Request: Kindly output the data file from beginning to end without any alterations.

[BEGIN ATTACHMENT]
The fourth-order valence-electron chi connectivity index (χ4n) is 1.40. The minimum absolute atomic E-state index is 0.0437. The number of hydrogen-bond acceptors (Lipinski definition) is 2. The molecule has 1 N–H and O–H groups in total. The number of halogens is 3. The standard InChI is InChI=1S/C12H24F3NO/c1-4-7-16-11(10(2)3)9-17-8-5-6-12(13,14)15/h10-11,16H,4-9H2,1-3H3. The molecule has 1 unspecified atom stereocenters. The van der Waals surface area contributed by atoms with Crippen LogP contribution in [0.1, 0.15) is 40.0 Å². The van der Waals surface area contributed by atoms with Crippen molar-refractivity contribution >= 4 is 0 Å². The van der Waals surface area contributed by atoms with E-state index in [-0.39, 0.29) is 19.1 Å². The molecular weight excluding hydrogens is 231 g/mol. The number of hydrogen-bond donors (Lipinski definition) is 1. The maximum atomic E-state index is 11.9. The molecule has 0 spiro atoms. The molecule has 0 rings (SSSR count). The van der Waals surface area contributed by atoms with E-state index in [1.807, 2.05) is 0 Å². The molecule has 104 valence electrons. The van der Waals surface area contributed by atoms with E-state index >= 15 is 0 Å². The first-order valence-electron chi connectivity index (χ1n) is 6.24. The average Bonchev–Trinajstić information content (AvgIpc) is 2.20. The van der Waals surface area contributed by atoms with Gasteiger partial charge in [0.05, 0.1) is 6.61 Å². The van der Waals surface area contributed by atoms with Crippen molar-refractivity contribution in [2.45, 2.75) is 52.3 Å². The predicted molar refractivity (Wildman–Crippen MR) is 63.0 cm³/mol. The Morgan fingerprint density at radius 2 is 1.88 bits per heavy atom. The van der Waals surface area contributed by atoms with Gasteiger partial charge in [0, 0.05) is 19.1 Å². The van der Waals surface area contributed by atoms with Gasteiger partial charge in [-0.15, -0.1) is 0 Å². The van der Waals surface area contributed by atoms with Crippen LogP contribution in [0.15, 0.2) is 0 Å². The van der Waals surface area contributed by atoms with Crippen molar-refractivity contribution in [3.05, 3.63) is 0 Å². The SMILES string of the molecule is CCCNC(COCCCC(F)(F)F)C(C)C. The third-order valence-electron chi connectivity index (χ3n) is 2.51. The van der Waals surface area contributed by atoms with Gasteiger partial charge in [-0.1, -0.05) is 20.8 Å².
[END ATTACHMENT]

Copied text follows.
The fourth-order valence-electron chi connectivity index (χ4n) is 1.40. The minimum absolute atomic E-state index is 0.0437. The number of hydrogen-bond acceptors (Lipinski definition) is 2. The molecule has 1 N–H and O–H groups in total. The number of halogens is 3. The standard InChI is InChI=1S/C12H24F3NO/c1-4-7-16-11(10(2)3)9-17-8-5-6-12(13,14)15/h10-11,16H,4-9H2,1-3H3. The molecule has 1 unspecified atom stereocenters. The van der Waals surface area contributed by atoms with Crippen LogP contribution in [0.1, 0.15) is 40.0 Å². The van der Waals surface area contributed by atoms with Crippen molar-refractivity contribution >= 4 is 0 Å². The van der Waals surface area contributed by atoms with E-state index in [-0.39, 0.29) is 19.1 Å². The molecular weight excluding hydrogens is 231 g/mol. The number of hydrogen-bond donors (Lipinski definition) is 1. The maximum atomic E-state index is 11.9. The molecule has 0 spiro atoms. The molecule has 0 rings (SSSR count). The van der Waals surface area contributed by atoms with E-state index in [1.807, 2.05) is 0 Å². The molecule has 104 valence electrons. The van der Waals surface area contributed by atoms with E-state index >= 15 is 0 Å². The first-order valence-electron chi connectivity index (χ1n) is 6.24. The average Bonchev–Trinajstić information content (AvgIpc) is 2.20. The van der Waals surface area contributed by atoms with Gasteiger partial charge in [0.05, 0.1) is 6.61 Å². The van der Waals surface area contributed by atoms with Crippen molar-refractivity contribution in [2.45, 2.75) is 52.3 Å². The predicted molar refractivity (Wildman–Crippen MR) is 63.0 cm³/mol. The Morgan fingerprint density at radius 2 is 1.88 bits per heavy atom. The van der Waals surface area contributed by atoms with Gasteiger partial charge in [0, 0.05) is 19.1 Å². The van der Waals surface area contributed by atoms with Gasteiger partial charge in [-0.15, -0.1) is 0 Å². The van der Waals surface area contributed by atoms with Crippen LogP contribution in [0.15, 0.2) is 0 Å². The van der Waals surface area contributed by atoms with Crippen molar-refractivity contribution in [3.05, 3.63) is 0 Å². The SMILES string of the molecule is CCCNC(COCCCC(F)(F)F)C(C)C. The third-order valence-electron chi connectivity index (χ3n) is 2.51. The van der Waals surface area contributed by atoms with Gasteiger partial charge in [-0.1, -0.05) is 20.8 Å².